How do you take good pictures of your fish/aquariums?
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How do you take good pictures of your fish/aquariums?

This is a discussion on How do you take good pictures of your fish/aquariums? within the Freshwater and Tropical Fish forums, part of the Freshwater Fish and Aquariums category; --> I've tried everything to get good pics of my tanks and they are always horrible. With a flash they are always blasted and the ...

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How do you take good pictures of your fish/aquariums?
Old 02-24-2011, 10:01 AM   #1
 
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How do you take good pictures of your fish/aquariums?

I've tried everything to get good pics of my tanks and they are always horrible. With a flash they are always blasted and the fish have glowing eyes, without a flah it's way too dark and you can't see the colors! I know it depends on the camera (I've tried three different cameras including my husbands big fancy Nikon D70 something-something), but are there any general tips I can try? Thanks!
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Old 02-24-2011, 10:39 AM   #2
 
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Quote:
Originally Posted by LisaLB24 View Post
I've tried everything to get good pics of my tanks and they are always horrible. With a flash they are always blasted and the fish have glowing eyes, without a flah it's way too dark and you can't see the colors! I know it depends on the camera (I've tried three different cameras including my husbands big fancy Nikon D70 something-something), but are there any general tips I can try? Thanks!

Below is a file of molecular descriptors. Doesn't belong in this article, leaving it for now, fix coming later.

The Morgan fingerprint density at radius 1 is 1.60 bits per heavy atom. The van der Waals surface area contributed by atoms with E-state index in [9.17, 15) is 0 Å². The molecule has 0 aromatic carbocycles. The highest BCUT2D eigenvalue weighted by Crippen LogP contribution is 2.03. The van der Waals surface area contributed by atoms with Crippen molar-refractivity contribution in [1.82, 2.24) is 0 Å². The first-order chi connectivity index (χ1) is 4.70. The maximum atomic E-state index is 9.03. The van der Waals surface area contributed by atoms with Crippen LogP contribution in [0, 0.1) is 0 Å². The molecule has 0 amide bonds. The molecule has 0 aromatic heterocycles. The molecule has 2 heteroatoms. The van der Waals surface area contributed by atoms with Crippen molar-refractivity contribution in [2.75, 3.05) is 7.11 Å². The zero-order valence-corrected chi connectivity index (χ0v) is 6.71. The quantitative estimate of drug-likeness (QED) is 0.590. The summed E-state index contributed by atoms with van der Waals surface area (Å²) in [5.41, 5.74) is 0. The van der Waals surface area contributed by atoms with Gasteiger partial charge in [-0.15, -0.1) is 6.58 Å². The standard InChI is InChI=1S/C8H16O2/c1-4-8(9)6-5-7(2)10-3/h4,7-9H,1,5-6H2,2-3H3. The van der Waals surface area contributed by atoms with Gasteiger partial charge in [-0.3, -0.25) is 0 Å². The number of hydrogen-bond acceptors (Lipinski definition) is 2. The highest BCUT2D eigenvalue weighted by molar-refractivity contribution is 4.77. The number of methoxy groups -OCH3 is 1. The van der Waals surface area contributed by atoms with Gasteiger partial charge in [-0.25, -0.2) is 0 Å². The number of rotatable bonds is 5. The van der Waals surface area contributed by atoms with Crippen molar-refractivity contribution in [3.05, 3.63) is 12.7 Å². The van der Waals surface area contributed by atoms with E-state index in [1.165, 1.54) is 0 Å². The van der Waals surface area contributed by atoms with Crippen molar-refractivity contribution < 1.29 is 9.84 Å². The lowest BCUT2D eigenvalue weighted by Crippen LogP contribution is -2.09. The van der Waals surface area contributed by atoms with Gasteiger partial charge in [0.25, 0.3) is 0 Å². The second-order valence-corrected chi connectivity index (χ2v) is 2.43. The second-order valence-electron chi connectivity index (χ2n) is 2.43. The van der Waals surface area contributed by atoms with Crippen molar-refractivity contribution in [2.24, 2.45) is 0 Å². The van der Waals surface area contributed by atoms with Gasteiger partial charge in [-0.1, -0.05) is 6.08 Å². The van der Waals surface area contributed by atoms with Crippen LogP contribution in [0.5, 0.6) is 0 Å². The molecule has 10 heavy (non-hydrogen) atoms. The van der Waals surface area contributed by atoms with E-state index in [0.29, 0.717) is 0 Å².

I figured out a way to take pictures of the tank inside the water! just get a clear glass(ALLclear) and put your camera in the glass, preferably a nice long glass not too long so that you cant reach your button to take the picture but long enough to submerge the glass in the water and take the picture. I did this with a clear jar in the beginning when the tank was new and I think its one of the best ways to capture the aquascape.

check it out.

6.jpg

7.jpg

2.jpg

this is a picture of it from the outside. I took these when I was cycling the tank so I didnt have any fish. I have danios so its almost impossible for me to get a good picture of one. Taking good pictures of the fish I hear you have to be very patient. they way I described above is just to get a good angle. I used a clamp on light thingy so thats why it looks bright. The jar was kind of big so I had to remove the hood and stuff.

good luck I hope you get good pictures!

Last edited by leogtr; 02-24-2011 at 10:45 AM..
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Old 02-24-2011, 12:03 PM   #3
 
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Lisa it is always a struggle for me to get decent pictures as well. What I have done so far is...

1.) If using a flash have the lens very very close to the glass and shoot at a slight angle. This prevents the big glass/flash flare